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Legal Experts Raise Red Flags on States’ Coronavirus Response

By Jeremy Conrad

April 14, 2020

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On April 6 Georgetown University Law Center hosted a webinar that examined measures taken by state and local governments to combat the spread of coronavirus, raising questions about their constitutionality and efficacy. 

“COVID-19 vs. the Constitution: How Far Can Governors Go to Fight the Virus?” featured a panel of experts who considered state actions related to COVID-19, such as travel restrictions, vehicle screenings, and door-to-door searches. Texas set up checkpoints to screen vehicles entering the state from Louisiana, adding to previous state-issued requirements that air travelers from Louisiana, California, Atlanta, Chicago, the New York Tri-State Area, and elsewhere self-quarantine for 14 days upon entry. 

In March, Rhode Island Governor Gina Raimondo deployed the National Guard and state police to conduct door-to-door searches for New Yorkers who would be subjected to mandatory quarantine, as well as to monitor highways and stop vehicles with New York plates. (Facing backlash, Raimondo later amended her order, mandating a 14-day self-quarantine for all out-of-state motorists.) “What is constitutional in one scenario is different than in another. This is pinpointed, this is targeted, this is a state of emergency, this is limited in time, and it’s going to be enforced in a respectful way,” Raimondo said in a press conference.  

Legal, health, and policy experts at the Georgetown webinar, however, begged to differ. Lawrence Gostin, director of Georgetown Law’s O’Neill Institute for National and Global Health Law, was unequivocal about the limits of state power. “States can’t restrict interstate travel,” said Gostin, who drafted the Model State Emergency Health Powers Act for the Centers for Disease Control and Prevention. That power rests securely with Congress and, potentially, with the president, he said. 

Gostin’s position does not suggest inaction by the states, but he rejected as problematic blanket quarantines and broad categorizations of individuals from particular areas. Statutes, he said, require clear and convincing evidence established on an individual level.  

The primary constitutional issue in coronavirus response measures in Texas and Rhode Island, as well as in Florida, Kansas, Hawaii, South Carolina, Alaska, and elsewhere, relate to the Privileges and Immunities Clause in Article IV, Section 2, of the Constitution. While state governments do hold a substantial authority to act to preserve the health and safety of their constituents, the Constitution forbids disparate treatment of residents and non-residents.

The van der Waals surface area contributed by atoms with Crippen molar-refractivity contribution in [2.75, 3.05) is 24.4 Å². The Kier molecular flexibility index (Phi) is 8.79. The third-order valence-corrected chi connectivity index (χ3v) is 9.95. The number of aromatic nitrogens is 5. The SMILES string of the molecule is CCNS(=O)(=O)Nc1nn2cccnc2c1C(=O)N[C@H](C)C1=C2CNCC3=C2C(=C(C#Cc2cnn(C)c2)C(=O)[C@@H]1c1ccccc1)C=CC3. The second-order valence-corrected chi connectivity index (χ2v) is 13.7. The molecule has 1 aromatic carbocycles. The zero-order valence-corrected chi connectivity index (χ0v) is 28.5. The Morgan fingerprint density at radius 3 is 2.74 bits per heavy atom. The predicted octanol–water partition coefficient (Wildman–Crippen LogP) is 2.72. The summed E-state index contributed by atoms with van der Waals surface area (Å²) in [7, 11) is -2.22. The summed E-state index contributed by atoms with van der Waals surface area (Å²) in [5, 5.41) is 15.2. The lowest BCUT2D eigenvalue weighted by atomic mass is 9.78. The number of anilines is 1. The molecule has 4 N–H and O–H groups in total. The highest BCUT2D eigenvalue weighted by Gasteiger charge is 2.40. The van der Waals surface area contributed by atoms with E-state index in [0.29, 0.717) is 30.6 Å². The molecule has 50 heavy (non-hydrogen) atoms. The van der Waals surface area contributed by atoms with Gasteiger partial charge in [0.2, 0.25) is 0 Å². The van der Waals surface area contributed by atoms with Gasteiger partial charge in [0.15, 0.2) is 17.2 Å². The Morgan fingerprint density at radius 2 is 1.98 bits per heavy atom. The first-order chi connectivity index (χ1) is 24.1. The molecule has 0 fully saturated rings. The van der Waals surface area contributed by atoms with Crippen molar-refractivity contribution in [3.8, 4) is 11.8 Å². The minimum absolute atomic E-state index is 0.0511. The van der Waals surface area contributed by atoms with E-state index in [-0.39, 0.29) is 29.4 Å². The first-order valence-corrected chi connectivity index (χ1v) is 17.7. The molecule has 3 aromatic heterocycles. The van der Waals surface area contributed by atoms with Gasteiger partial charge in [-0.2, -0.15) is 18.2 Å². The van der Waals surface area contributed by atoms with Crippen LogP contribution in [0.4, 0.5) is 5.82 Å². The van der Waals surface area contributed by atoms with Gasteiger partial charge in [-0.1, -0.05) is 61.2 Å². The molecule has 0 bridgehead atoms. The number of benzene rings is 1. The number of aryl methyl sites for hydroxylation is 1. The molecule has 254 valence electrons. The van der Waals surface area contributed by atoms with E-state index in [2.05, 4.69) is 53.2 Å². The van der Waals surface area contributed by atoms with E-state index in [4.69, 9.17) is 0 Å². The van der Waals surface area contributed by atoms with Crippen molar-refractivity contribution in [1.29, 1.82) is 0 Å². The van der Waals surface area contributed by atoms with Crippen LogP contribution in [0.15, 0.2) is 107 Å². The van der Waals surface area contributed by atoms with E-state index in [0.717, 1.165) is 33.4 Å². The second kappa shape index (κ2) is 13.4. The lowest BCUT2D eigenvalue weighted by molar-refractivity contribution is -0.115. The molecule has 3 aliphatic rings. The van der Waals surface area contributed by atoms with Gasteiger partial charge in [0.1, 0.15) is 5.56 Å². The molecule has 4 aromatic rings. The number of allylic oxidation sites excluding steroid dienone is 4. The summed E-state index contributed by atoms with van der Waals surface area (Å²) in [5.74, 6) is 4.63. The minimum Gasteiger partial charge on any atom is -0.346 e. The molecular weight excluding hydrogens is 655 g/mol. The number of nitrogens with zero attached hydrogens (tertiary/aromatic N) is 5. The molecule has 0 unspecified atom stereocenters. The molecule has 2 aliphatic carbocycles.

Esha Bhandari, staff attorney for the American Civil Liberties Union, also echoed concerns about the constitutionality of states’ response to the coronavirus pandemic. Policies that differentiate state residents arriving from elsewhere from non-residents not only violate the Constitution but also are irrational from a public health perspective, Bhandari said. 

Bhandari called for procedural due process rights for those impacted by state actions, saying that at present, little or no process exists to challenge unnecessary or discriminatory quarantine orders. The failure to apply restrictions in a fair and nuanced fashion could undermine faith in public institutions, further complicating response efforts, Bhandari argued. 

For Juliette Kayyem, faculty chair of the Homeland Security and Security and Global Health Projects at Harvard’s Kennedy School, states are not without effective and constitutional responses to the crisis. Quarantines should only be applied where an individual has tested positive for coronavirus, or if there is a reasonable expectation that they may be infected, said Kayyem, who played a pivotal role in the Obama administration’s handling of the H1N1 pandemic. 

She also reiterated Gostin’s clear and convincing evidence standard. The legal authority asserted by many states has nothing to do with effective public health strategies, Kayyem said. Instead, Kayyem called for stronger federal leadership, such as in the management and distribution of resources. 

Rather than securing their borders against neighboring states, governors can and should employ legal mechanisms that facilitate cooperation, said Jeffrey Locke, program director of the Homeland Security & Public Safety team within the National Governors Association. Locke cited the Emergency Management Assistance Compact, an agreement among states and territories of the United States that facilitates the exchange of supplies and personnel between states during crisis. 

Overall, the panelists agreed that constitutional protections need not fall victim to coronavirus. Their shared vision was a response in which state governments avoid implementing policies that are questionable both in their legality and efficacy. Instead, they saw the COVID-19 crisis as an opportunity to overcome challenges with measured responses and a renewed commitment to cooperation, rather than division.